With cloud-based IoT applications, business users can quickly enhance existing processes for supply chains, customer service, human resources, and financial services. There’s no need to recreate entire business processes.

What are some ways IoT applications are deployed?

The ability of IoT to provide sensor information as well as enable device-to-device communication is driving a broad set of applications. The following are some of the most popular applications and what they do.

Create new efficiencies in manufacturing through machine monitoring and product-quality monitoring.

Machines can be continuously monitored and analyzed to make sure they are performing within required tolerances. Products can also be monitored in real time to identify and address quality defects.

Improve the tracking and “ring-fencing” of physical assets.

Tracking enables businesses to quickly determine asset location. Ring-fencing allows them to make sure that high-value assets are protected from theft and removal.

Use wearables to monitor human health analytics and environmental conditions.

IoT wearables enable people to better understand their own health and allow physicians to remotely monitor patients. This technology also enables companies to track the health and safety of their employees, which is especially useful for workers employed in hazardous conditions.

Drive efficiencies and new possibilities in existing processes.

One example of this is the use of IoT to increase efficiency and safety in connected logistics for fleet management. Companies can use IoT fleet monitoring to direct trucks, in real time, to improve efficiency.

Enable business process changes.

An example of this is the use of IoT devices for connected assets to monitor the health of remote machines and trigger service calls for preventive maintenance. The ability to remotely monitor machines is also enabling new product-as-a-service business models, where customers no longer need to buy a product but instead pay for its usage.


What industries can benefit from IoT?

Organizations best suited for IoT are those that would benefit from using sensor devices in their business processes.


Manufacturers can gain a competitive advantage by using production-line monitoring to enable proactive maintenance on equipment when sensors detect an impending failure. Sensors can actually measure when production output is compromised. With the help of sensor alerts, manufacturers can quickly check equipment for accuracy or remove it from production until it is repaired. This allows companies to reduce operating costs, get better uptime, and improve asset performance management.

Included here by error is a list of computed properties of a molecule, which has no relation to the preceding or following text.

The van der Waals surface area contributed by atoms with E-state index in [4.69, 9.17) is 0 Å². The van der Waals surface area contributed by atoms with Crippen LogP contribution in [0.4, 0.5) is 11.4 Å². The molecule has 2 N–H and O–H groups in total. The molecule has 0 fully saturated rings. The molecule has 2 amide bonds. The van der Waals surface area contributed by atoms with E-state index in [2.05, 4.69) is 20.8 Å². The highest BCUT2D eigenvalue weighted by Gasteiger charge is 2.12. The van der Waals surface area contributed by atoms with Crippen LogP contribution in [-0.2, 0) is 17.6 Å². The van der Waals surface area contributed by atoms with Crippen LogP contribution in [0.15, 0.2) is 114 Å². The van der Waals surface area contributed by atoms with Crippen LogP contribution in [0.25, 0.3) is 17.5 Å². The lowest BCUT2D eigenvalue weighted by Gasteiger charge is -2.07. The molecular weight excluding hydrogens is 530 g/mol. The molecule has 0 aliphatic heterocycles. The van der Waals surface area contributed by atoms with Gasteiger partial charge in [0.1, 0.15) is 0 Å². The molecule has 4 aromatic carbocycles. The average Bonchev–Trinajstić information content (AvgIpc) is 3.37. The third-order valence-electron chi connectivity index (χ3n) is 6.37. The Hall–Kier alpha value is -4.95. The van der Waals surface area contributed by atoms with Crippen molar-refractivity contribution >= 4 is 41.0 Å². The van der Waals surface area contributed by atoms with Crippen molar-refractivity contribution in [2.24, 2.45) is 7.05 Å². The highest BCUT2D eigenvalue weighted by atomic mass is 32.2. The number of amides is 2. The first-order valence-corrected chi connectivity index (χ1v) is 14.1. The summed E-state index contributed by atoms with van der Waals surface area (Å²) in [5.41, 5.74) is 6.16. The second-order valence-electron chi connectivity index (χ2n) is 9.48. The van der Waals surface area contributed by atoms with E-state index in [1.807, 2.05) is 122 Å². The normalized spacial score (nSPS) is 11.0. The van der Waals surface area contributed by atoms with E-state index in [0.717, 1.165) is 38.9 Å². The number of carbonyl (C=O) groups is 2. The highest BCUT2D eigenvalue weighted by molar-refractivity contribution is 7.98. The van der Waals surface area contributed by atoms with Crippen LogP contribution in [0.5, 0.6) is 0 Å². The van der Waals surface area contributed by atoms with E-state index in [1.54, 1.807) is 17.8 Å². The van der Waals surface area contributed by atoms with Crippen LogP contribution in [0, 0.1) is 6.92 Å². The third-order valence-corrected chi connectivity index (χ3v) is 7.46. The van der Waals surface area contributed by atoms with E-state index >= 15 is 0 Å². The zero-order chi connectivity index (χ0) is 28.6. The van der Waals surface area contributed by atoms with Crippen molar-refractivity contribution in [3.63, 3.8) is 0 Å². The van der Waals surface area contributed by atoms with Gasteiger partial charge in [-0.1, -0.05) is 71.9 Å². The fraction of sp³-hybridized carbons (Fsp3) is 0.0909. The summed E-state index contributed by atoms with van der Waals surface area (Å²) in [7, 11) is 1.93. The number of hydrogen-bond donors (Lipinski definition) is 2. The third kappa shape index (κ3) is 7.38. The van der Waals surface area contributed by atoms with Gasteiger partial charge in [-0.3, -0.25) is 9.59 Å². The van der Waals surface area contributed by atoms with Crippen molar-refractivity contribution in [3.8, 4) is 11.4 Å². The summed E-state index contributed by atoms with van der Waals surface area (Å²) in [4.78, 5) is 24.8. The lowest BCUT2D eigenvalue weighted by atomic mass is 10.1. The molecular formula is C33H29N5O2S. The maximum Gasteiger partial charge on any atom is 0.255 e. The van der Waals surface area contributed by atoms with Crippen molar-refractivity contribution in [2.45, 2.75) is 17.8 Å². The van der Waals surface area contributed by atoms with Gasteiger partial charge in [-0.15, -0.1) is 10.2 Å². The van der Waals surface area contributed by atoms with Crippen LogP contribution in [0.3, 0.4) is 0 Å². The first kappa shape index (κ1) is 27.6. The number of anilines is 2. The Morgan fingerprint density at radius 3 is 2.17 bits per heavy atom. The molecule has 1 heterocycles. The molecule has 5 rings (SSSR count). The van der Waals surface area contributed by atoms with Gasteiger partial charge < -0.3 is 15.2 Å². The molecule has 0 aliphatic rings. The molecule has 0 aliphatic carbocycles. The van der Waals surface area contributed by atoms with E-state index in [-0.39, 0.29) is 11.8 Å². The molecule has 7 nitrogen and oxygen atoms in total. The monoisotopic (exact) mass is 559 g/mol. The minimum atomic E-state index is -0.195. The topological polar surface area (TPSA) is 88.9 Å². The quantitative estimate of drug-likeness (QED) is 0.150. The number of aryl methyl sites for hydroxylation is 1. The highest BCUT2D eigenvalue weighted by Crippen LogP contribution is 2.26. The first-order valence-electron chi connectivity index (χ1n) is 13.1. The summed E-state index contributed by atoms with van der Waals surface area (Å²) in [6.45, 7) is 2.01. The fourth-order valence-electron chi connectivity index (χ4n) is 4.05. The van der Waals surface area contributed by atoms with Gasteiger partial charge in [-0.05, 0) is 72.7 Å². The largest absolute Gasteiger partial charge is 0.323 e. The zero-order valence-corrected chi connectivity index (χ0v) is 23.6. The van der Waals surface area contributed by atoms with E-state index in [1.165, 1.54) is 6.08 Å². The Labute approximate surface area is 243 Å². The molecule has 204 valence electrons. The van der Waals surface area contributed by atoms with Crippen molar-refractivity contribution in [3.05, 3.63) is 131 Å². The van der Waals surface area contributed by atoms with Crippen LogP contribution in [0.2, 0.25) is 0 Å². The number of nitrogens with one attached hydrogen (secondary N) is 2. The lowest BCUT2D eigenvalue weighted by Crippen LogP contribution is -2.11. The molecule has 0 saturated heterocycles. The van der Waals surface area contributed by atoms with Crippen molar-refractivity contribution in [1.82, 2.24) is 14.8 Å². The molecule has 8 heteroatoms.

The automotive industry stands to realize significant advantages from the use of IoT applications. In addition to the benefits of applying IoT to production lines, sensors can detect impending equipment failure in vehicles already on the road and can alert the driver with details and recommendations. Thanks to aggregated information gathered by IoT-based applications, automotive manufacturers and suppliers can learn more about how to keep cars running and car owners informed.

Transportation and Logistics

Transportation and logistical systems benefit from a variety of IoT applications. Fleets of cars, trucks, ships, and trains that carry inventory can be rerouted based on weather conditions, vehicle availability, or driver availability, thanks to IoT sensor data. The inventory itself could also be equipped with sensors for track-and-trace and temperature-control monitoring. The food and beverage, flower, and pharmaceutical industries often carry temperature-sensitive inventory that would benefit greatly from IoT monitoring applications that send alerts when temperatures rise or fall to a level that threatens the product.


IoT applications allow retail companies to manage inventory, improve customer experience, optimize supply chain, and reduce operational costs. For example, smart shelves fitted with weight sensors can collect RFID-based information and send the data to the IoT platform to automatically monitor inventory and trigger alerts if items are running low. Beacons can push targeted offers and promotions to customers to provide an engaging experience.